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3.2 Mobile accessibilty

A few mobile devices have accessibility features and there are some specialist computers designed with a disabled-only accessible interface; for example a portable computer with Braille-only input and output. We will concentrate on the most widely used products: that is software and hardware added to a PC, most often using a Windows platform.


Author(s): The Open University

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2.5 Resources

Barnes, C. (1992) Disabling Imagery and the Media, The British Council of Organisations of Disabled People, Halifax, Ryburn Publishing.


Author(s): The Open University

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1.5.4 References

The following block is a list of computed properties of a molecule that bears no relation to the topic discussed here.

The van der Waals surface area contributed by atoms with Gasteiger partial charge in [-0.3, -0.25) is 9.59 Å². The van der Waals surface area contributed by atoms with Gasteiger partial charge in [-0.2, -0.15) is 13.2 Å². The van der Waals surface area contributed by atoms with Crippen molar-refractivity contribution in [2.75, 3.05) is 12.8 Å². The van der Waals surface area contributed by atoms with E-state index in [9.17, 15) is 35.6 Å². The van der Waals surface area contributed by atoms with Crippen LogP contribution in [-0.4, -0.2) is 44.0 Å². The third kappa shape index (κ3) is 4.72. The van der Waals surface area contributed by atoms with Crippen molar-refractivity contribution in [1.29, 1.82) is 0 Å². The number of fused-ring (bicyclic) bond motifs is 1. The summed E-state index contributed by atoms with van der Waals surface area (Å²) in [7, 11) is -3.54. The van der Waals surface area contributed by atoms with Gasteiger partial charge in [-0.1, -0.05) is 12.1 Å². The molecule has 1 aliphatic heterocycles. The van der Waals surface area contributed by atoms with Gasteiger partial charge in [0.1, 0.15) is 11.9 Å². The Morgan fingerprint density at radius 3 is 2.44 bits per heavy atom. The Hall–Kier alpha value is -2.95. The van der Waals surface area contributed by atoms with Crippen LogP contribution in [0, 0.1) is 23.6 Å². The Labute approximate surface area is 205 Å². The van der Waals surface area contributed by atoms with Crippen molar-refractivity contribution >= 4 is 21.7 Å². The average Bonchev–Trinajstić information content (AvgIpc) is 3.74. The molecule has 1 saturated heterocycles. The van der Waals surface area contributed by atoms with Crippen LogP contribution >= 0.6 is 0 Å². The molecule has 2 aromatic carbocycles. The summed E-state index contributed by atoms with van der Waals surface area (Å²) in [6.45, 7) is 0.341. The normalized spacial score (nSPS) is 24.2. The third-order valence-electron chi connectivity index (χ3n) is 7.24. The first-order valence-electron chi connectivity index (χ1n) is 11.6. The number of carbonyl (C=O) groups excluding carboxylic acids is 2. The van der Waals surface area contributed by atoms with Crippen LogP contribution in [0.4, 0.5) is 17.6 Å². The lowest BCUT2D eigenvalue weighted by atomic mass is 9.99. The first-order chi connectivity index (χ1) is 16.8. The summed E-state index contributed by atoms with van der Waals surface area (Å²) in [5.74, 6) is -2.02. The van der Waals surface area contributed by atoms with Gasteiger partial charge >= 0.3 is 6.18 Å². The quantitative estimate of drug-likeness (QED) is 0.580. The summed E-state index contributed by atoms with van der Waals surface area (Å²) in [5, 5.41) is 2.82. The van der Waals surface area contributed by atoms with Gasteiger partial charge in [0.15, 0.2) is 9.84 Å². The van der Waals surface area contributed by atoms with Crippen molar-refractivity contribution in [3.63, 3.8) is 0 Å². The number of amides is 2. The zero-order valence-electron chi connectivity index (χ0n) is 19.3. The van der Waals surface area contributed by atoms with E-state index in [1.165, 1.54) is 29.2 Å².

CSR Europe (undated) ‘Disability: facts and figures’ [online], Brussels, CSR Europe, www.csreurope.org/csrinfo/csrdisability/DisabilityFactsandfigures/ (Accessed 14 August 2007).

National Disability Team (2000–2005) ‘Statistics – On Course’, Chelmsford, National Disability Team, (Accessed 14 August 2007).


Author(s): The Open University

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1.2.1 Ethics

The first factor is ethics. Disabled people should not be excluded from using any product, device or service if it is at all possible to avoid this: disabled people have the same rights as non-disabled people to access goods and services. Teachers generally try to write material that reflects the experiences of women, as well as men and those of people from diverse backgrounds, to make a course inclusive and ‘pedagogically accessible’. This good practice should be extended to include refl